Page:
I am suffering from iritis. I have not, as the name may suggest, suddenly developed an irrational desire to avoid the Iridaceae family at all costs, nor do I break out in an itchy rash when faced with the species. On the contrary I am enchanted by the depth of colour and intricate markings that nearly all iris flowers display. It’s my own iris that’s the problem; not the ones in the garden, I trust they are behaving themselves, it’s the one in my eye that’s not.
I won’t bore you with the details but, needless to say, getting smacked in the eye by the branch of a large, established climbing rose bloody hurts. My battered iris is taking time out to recover and, thanks to the twice daily dose of pupil dilating drops, looks like its been out partying all night.
Like a stuck shutter on a camera my eye is letting in too much light and the glare of this glorious spring sunshine is proving too much. I spent a few days whingeing, scriking and moaning then realised it wasn’t helping and decided instead to make a few alterations to my daily day.
A recent extension to our house has increased the amount of shade in an already shady, north facing back garden and it’s been making me fractious. Now I have discovered this neglected gravel courtyard, that sits in the permanent shadow of the house, is the perfect place to escape the glare of the midday sun; it has become a calm and peaceful sanctuary.
Recent musings, whilst perched on a shady step sipping tea, have resulted in a decision to fill this space with all sorts of plants; plants that wont just tolerate shade, they will positively thrive in it. Already mentha requienii, more commonly Corsican mint, is creeping in. This tiniest of mint loves a damp shady spot and soon spreads across pathways and over stones, releasing its fresh, cool-mint fragrance when trodden underfoot. Soon it will be joined by plantings of ferns, ivy, tiarella and alchemilla mollis; I adore alchemilla especially after it has rained; droplets form in the dips of the leaves making tiny mirrors for the faerie-folk that will surely dwell in this part of the garden.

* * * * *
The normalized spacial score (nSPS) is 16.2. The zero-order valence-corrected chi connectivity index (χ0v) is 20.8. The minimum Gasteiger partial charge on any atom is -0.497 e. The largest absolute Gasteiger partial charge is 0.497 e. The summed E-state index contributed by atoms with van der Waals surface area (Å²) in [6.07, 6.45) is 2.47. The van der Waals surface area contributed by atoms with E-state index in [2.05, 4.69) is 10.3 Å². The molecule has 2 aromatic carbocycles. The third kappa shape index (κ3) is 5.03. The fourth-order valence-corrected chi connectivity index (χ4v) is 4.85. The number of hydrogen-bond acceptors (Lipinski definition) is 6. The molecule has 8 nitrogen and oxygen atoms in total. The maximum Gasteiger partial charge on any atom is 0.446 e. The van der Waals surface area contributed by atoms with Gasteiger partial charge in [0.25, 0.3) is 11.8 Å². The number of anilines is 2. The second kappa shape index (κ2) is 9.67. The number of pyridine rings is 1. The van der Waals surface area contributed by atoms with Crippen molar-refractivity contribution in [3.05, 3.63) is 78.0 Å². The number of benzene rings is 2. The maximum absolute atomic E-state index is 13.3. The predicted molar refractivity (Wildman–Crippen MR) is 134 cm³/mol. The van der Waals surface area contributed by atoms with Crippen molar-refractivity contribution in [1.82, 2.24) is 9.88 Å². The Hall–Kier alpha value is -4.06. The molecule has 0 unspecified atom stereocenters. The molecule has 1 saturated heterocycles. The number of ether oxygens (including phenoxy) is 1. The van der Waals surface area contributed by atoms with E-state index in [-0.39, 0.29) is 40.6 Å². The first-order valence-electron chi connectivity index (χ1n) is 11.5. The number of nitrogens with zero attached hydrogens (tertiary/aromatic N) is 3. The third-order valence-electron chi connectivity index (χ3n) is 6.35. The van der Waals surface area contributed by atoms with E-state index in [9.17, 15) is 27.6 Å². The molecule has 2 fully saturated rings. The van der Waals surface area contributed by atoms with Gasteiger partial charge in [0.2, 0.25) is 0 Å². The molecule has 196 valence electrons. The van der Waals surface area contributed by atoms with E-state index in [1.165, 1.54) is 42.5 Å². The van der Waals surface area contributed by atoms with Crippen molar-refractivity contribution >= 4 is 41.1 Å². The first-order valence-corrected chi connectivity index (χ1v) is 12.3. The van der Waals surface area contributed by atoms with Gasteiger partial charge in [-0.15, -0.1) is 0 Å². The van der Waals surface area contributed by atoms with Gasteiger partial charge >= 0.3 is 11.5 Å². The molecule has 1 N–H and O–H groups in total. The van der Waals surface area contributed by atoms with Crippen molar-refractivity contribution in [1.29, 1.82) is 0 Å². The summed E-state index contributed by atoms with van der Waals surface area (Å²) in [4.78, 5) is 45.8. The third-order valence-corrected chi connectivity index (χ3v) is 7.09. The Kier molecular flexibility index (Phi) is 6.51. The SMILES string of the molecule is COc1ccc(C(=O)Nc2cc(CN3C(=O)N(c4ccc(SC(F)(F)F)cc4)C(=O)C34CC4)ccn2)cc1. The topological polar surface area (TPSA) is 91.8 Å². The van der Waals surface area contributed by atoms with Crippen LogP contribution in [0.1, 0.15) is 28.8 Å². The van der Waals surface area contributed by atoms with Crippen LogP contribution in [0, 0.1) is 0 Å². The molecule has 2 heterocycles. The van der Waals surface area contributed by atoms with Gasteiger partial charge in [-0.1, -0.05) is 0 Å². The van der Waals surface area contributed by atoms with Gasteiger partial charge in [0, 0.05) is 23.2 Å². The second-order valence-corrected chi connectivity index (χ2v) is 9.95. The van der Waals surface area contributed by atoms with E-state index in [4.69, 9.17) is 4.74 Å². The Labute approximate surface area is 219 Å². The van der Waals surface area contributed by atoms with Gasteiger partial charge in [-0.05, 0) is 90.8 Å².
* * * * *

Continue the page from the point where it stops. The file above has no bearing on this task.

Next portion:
Soon I will be visiting another place of enchantment when I go to my favourite bluebell woods. These are not listed in the Saturday supplements under ’10 Best bluebell walks’, they are not advertised to all and sundry and I’m glad. Go on an organised walk through the woods with a group of perfect strangers and you’ve lost the magic, killed it stone dead. Instead I urge you to run from the hurly-burly, mercantile world of nature tourism and find your own secret place; a place where the trees whisper to one another and a silver ribbon of water trickles and trips across the forest floor.
For now my crepucsular activities continue down on the plot; beetroot and parsnip seeds are sown as day fades to dusk. In the half-light the rhubarb looms large and I pick several juicy stalks. Sweet Cicely, growing nearby looks lush and flavoursome. Squeeze the leaves and you will release the unmistakeable scent of aniseed, a flavour that turns to sweetness during cooking.These two plants are best friends; add a handful of leaves to stewed rhubarb and you can halve the amount of sugar needed in a delicious crumble.
Sweet Cicely can be found growing wild in hedgerows but try and propagate it at home and it’s a different story unless, of course you don’t want it and then it will self-seed prolifically all over your plot. The young leaves look very similar to cow parsley and, more worryingly, hog-weed which is deadly. My advice is to cultivate a Sweet Cicely in your garden, it’ll last for years and may, if your lucky, set seed.
I have been lucky ( not with the Sweet Cicely I still only have one plant) I haven’t suffered any permanent damage to my eye and in a week or two it will be just fine. Until then I will wander about in the half light, enjoying the peacefulness of the evenings, engulfed by nature that never fails to fill me with an extraordinary sense of well-being.